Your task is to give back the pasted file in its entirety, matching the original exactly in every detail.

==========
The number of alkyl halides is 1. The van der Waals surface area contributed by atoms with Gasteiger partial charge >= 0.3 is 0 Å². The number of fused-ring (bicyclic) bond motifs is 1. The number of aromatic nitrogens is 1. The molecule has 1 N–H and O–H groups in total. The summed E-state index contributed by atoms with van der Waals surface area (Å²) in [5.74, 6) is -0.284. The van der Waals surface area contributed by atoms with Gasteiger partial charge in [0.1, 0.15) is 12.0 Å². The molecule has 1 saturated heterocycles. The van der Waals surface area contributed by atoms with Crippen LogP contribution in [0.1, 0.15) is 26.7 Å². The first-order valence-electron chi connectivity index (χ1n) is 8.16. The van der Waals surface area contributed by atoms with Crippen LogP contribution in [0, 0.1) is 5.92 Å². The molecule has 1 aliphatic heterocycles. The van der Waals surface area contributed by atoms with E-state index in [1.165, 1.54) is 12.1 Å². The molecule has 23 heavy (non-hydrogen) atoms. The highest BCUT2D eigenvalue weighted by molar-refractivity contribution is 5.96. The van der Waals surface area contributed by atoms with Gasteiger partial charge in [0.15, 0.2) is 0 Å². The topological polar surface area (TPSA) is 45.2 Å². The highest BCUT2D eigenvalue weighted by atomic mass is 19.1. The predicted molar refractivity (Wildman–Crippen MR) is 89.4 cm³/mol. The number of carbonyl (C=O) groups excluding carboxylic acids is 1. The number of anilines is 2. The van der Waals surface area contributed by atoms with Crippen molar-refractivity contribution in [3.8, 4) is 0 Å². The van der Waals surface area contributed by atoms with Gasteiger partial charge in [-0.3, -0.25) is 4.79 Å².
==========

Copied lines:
The number of alkyl halides is 1. The van der Waals surface area contributed by atoms with Gasteiger partial charge >= 0.3 is 0 Å². The number of fused-ring (bicyclic) bond motifs is 1. The number of aromatic nitrogens is 1. The molecule has 1 N–H and O–H groups in total. The summed E-state index contributed by atoms with van der Waals surface area (Å²) in [5.74, 6) is -0.284. The van der Waals surface area contributed by atoms with Gasteiger partial charge in [0.1, 0.15) is 12.0 Å². The molecule has 1 saturated heterocycles. The van der Waals surface area contributed by atoms with Crippen LogP contribution in [0.1, 0.15) is 26.7 Å². The first-order valence-electron chi connectivity index (χ1n) is 8.16. The van der Waals surface area contributed by atoms with Crippen LogP contribution in [0, 0.1) is 5.92 Å². The molecule has 1 aliphatic heterocycles. The van der Waals surface area contributed by atoms with E-state index in [1.165, 1.54) is 12.1 Å². The molecule has 23 heavy (non-hydrogen) atoms. The highest BCUT2D eigenvalue weighted by molar-refractivity contribution is 5.96. The van der Waals surface area contributed by atoms with Gasteiger partial charge in [0.15, 0.2) is 0 Å². The topological polar surface area (TPSA) is 45.2 Å². The highest BCUT2D eigenvalue weighted by atomic mass is 19.1. The predicted molar refractivity (Wildman–Crippen MR) is 89.4 cm³/mol. The number of carbonyl (C=O) groups excluding carboxylic acids is 1. The number of anilines is 2. The van der Waals surface area contributed by atoms with Crippen molar-refractivity contribution in [3.8, 4) is 0 Å². The van der Waals surface area contributed by atoms with Gasteiger partial charge in [-0.3, -0.25) is 4.79 Å².